As you can see, comparing Violent Crime Statistics by categories between countries is a tricky business and completely misleading. Different governments evaluate crime by different methods. Because of this, looking at specific crimes is a far more instructive method of comparison, something, you will note, that those citing these inflated violent crime statistics don't want you to do.
    • USA 14,612 : 4.7 per 100,000
    • UK 550 : 0.84 per 100,000
Of developed nations, only Russia has a higher murder rate than the United States, and some would argue that Russia is no longer a developed nation. There are more dangerous countries on that list, to be sure: Honduras, El Salvador, Mexico, just about any African Nation, but among developed, democratic nations, we are all by ourselves. If we break this down even further, to look at just murders from firearms, it gets even worse. Consider: 

Source: Washington Post

One last note about the UK statistics before I move on. Alex Jones, among others, says that the crime rate in the UK exploded after they banned firearms. If you look at the data for 1998 / 99 you will notice that there are two rows of data for the same year. They modified their reporting that year to include things such as common assault so that the number of reported crime appears to more than double in a single year. A similar, though less dramatic adjustment was made in 2002. There is no easy way to compare the old numbers with the new numbers if you only look at the categories of crimes. Looking just at the murder rate in the UK, it grew steadily through the 90's and spiked in 2002 at 1,047 and has since steadily dropped. The current murder rate is the lowest it has been since 1983.

Another aspect of this misinformation campaign is the citing of one Study published in the Harvard Journal of Law and Public Policy that suggest that there is no correlation between the number of guns in a society and the rate of gun violence. This study pins much of its reasoning to the fact that Russia has much more stringent gun laws, yet five times the murder rate of the US. As I mentioned before, I'm not sure we can call a nation, ruled by an oligarchy and riddled with corruption, a developed country. The murder rate in Russia might say something more about the lawless nature of the country than it does about the number of registered guns. The study also uses the same aforementioned statistical trickery in the UK as one of its basic pillars, trying to tie the the astronomical jump in violent crime to the ever harsher gun laws. But, as we know, no such jump occurred.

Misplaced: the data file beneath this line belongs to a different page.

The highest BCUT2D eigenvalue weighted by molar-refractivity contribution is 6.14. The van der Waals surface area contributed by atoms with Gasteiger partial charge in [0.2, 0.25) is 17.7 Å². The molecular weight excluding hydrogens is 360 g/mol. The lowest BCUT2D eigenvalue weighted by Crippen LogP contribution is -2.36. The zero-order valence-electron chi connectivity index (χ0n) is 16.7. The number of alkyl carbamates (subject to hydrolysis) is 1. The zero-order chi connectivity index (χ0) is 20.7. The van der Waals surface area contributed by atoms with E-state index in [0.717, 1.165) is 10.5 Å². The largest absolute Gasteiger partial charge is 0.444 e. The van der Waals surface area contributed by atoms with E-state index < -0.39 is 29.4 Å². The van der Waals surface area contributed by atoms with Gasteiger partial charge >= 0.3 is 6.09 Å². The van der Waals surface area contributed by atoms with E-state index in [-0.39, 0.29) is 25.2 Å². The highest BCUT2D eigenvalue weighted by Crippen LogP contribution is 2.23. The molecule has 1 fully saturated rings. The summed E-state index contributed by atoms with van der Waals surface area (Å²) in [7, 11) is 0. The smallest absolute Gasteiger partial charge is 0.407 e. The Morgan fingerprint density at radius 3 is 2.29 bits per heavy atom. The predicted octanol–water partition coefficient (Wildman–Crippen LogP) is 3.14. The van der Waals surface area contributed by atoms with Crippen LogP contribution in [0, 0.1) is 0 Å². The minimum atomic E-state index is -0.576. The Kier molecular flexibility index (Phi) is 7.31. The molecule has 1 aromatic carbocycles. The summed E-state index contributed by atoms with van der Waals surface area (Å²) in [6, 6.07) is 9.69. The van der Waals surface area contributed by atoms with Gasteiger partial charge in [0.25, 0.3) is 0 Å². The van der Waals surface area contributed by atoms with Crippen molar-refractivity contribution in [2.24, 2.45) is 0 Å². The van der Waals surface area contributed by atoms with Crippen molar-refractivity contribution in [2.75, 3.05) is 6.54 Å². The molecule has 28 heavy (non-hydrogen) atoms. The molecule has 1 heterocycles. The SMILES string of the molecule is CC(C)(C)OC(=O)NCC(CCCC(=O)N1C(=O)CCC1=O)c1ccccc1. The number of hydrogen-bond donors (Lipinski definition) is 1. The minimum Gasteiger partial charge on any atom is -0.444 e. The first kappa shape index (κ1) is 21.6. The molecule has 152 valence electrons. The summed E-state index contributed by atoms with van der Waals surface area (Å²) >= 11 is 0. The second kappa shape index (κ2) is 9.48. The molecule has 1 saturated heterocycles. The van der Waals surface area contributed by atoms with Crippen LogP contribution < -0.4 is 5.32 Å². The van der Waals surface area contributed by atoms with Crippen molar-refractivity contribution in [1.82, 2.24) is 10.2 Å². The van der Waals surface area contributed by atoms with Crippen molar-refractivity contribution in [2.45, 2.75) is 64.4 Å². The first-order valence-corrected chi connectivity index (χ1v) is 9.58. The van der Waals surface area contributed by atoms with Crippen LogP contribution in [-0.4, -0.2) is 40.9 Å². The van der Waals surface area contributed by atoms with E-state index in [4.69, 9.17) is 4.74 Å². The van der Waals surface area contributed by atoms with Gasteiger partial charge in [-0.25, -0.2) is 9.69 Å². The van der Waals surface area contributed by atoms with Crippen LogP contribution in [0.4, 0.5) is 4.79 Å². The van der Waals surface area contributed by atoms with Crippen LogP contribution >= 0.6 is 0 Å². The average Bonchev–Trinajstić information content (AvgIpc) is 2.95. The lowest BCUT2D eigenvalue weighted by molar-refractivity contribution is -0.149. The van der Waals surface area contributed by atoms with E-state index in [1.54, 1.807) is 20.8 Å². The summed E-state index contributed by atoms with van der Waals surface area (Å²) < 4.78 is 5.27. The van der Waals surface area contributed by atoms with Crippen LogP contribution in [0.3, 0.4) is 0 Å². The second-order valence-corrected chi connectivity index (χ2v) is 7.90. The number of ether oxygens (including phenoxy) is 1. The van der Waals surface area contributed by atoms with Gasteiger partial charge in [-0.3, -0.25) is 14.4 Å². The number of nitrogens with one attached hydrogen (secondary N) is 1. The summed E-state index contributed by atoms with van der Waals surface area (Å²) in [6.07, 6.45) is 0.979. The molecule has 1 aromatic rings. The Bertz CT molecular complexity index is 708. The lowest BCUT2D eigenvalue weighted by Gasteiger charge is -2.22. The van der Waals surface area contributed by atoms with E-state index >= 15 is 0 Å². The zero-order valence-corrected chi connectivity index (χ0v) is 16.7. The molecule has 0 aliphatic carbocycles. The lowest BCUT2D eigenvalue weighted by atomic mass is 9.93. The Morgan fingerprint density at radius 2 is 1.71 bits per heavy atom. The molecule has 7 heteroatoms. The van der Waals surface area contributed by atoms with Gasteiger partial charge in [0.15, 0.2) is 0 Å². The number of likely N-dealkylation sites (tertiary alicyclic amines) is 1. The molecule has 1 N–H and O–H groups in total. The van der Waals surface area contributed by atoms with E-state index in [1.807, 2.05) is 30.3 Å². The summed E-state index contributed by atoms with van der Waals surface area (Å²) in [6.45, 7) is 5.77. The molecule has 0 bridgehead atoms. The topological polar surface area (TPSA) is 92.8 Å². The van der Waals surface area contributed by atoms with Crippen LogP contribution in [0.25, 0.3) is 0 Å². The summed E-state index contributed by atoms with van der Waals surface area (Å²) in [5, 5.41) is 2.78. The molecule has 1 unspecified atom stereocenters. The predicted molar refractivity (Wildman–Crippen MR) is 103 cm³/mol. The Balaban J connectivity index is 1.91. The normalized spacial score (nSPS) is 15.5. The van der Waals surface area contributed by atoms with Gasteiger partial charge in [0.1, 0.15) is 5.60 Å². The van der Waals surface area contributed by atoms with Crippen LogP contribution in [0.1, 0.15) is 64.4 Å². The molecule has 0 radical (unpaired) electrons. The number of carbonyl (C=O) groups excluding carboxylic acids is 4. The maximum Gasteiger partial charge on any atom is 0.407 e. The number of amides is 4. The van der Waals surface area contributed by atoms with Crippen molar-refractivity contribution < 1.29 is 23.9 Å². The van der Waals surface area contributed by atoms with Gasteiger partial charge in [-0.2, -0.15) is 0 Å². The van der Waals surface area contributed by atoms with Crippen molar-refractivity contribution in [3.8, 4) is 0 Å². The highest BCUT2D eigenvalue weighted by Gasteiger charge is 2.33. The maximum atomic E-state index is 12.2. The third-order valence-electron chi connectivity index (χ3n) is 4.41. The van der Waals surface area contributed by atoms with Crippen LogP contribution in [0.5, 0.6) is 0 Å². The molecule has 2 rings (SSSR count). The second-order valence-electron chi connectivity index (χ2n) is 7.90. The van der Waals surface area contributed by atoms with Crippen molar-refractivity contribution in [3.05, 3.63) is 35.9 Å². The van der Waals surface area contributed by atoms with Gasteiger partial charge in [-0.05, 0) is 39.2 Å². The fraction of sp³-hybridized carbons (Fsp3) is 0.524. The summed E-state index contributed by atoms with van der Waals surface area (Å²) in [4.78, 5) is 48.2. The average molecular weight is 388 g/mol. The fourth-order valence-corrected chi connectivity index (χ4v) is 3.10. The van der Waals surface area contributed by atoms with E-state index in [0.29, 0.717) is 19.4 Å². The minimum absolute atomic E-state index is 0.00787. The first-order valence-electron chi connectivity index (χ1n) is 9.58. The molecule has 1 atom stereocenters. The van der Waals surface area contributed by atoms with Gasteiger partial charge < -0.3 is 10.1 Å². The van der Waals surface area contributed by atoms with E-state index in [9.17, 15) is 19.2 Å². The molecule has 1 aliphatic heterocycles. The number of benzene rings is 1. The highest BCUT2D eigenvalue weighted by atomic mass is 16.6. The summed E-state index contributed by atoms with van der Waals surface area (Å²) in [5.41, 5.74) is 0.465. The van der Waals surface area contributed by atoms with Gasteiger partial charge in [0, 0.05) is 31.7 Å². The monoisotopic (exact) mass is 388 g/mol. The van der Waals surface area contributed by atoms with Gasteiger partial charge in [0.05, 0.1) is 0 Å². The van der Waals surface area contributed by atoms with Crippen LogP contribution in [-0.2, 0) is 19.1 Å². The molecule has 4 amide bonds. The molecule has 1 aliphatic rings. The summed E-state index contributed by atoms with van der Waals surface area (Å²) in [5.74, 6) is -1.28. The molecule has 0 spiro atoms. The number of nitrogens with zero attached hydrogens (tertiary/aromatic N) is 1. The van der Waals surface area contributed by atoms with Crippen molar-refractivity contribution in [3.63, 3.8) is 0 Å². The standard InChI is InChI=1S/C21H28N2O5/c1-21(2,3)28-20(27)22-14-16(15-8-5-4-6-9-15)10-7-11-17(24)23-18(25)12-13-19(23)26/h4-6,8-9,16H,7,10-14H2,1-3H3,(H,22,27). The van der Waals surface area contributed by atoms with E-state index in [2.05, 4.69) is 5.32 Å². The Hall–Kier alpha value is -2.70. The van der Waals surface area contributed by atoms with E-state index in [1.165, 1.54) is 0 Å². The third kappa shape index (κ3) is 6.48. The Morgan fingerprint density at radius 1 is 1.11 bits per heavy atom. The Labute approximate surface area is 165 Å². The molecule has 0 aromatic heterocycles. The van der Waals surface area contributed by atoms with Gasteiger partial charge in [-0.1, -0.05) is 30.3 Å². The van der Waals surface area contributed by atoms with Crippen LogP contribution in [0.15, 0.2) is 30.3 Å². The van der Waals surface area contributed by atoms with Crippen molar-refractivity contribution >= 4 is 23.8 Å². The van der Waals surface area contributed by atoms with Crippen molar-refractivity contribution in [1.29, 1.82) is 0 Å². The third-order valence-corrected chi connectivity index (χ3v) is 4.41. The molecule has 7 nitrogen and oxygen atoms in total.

The NRA is continually posting videos to their website that reportedly discuss "Media Misinformation," among other things, some of which attempt to address the relationship between gun ownership and gun violence, similar to the study above, even implying that the small town of Minot, North Dakota should be more violent than the South Side of Chicago, based on the rate of gun ownership.

And here is the hole in this logic: While, statistically speaking, there is no relationship between the rate of gun ownership and gun violence, how many guns are owned illegally or are not registered in these locations? How do we measure those numbers to look at this correlation? The short answer is we don't. We are only tracking the number of people who have registered their gun. There is no way to account for unregistered and / or illegally purchased firearms, and therefore, no real means to draw direct relationships. I'll wager that the ratio of gun owners who register their guns in Minot is considerably higher than Chicago's South side.

There are certainly instances of data manipulation and cherry picking numbers on the other side of this issue as well, and I will get into some of that in my next post. The bottom line here is that if we are going to use statistics to back up our arguments, one way or another, then we need to be far more thorough and skeptical about what is presented. It would be particularly helpful if so called reporters would ask people to back up at least some of the wild claims they make on air.

Look for my next post soon: Why the Assault Weapons Ban won't work.